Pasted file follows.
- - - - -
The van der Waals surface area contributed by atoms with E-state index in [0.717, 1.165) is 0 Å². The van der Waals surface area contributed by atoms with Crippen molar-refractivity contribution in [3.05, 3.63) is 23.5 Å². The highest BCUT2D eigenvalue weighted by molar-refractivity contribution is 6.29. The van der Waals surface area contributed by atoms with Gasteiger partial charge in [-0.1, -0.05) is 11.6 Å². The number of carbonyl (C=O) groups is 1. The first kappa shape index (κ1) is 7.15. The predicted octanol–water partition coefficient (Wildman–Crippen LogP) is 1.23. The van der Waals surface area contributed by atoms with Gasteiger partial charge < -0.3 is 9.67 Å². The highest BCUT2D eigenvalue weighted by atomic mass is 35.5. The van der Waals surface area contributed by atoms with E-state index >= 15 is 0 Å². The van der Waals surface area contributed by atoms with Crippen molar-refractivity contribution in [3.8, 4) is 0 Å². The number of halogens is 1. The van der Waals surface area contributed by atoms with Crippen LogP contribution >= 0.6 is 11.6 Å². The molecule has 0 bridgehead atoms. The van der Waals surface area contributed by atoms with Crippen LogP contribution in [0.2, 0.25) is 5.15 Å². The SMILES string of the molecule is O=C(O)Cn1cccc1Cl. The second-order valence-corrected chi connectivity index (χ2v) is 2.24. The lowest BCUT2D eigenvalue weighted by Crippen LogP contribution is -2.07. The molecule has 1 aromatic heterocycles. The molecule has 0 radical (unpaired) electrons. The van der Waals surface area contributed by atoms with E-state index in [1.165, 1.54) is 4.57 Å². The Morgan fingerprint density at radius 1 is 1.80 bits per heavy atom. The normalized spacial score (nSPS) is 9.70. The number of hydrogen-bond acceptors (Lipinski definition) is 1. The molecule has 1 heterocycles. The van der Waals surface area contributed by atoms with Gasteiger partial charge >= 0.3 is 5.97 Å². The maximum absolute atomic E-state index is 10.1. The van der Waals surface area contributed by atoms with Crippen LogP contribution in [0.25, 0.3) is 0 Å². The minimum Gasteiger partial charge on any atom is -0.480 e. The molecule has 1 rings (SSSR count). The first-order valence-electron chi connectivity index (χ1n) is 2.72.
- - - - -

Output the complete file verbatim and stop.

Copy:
The van der Waals surface area contributed by atoms with E-state index in [0.717, 1.165) is 0 Å². The van der Waals surface area contributed by atoms with Crippen molar-refractivity contribution in [3.05, 3.63) is 23.5 Å². The highest BCUT2D eigenvalue weighted by molar-refractivity contribution is 6.29. The van der Waals surface area contributed by atoms with Gasteiger partial charge in [-0.1, -0.05) is 11.6 Å². The number of carbonyl (C=O) groups is 1. The first kappa shape index (κ1) is 7.15. The predicted octanol–water partition coefficient (Wildman–Crippen LogP) is 1.23. The van der Waals surface area contributed by atoms with Gasteiger partial charge < -0.3 is 9.67 Å². The highest BCUT2D eigenvalue weighted by atomic mass is 35.5. The van der Waals surface area contributed by atoms with E-state index >= 15 is 0 Å². The van der Waals surface area contributed by atoms with Crippen molar-refractivity contribution in [3.8, 4) is 0 Å². The number of halogens is 1. The van der Waals surface area contributed by atoms with Crippen LogP contribution >= 0.6 is 11.6 Å². The molecule has 0 bridgehead atoms. The van der Waals surface area contributed by atoms with Crippen LogP contribution in [0.2, 0.25) is 5.15 Å². The SMILES string of the molecule is O=C(O)Cn1cccc1Cl. The second-order valence-corrected chi connectivity index (χ2v) is 2.24. The lowest BCUT2D eigenvalue weighted by Crippen LogP contribution is -2.07. The molecule has 1 aromatic heterocycles. The molecule has 0 radical (unpaired) electrons. The van der Waals surface area contributed by atoms with E-state index in [1.165, 1.54) is 4.57 Å². The Morgan fingerprint density at radius 1 is 1.80 bits per heavy atom. The normalized spacial score (nSPS) is 9.70. The number of hydrogen-bond acceptors (Lipinski definition) is 1. The molecule has 1 heterocycles. The van der Waals surface area contributed by atoms with Gasteiger partial charge >= 0.3 is 5.97 Å². The maximum absolute atomic E-state index is 10.1. The van der Waals surface area contributed by atoms with Crippen LogP contribution in [0.25, 0.3) is 0 Å². The minimum Gasteiger partial charge on any atom is -0.480 e. The molecule has 1 rings (SSSR count). The first-order valence-electron chi connectivity index (χ1n) is 2.72.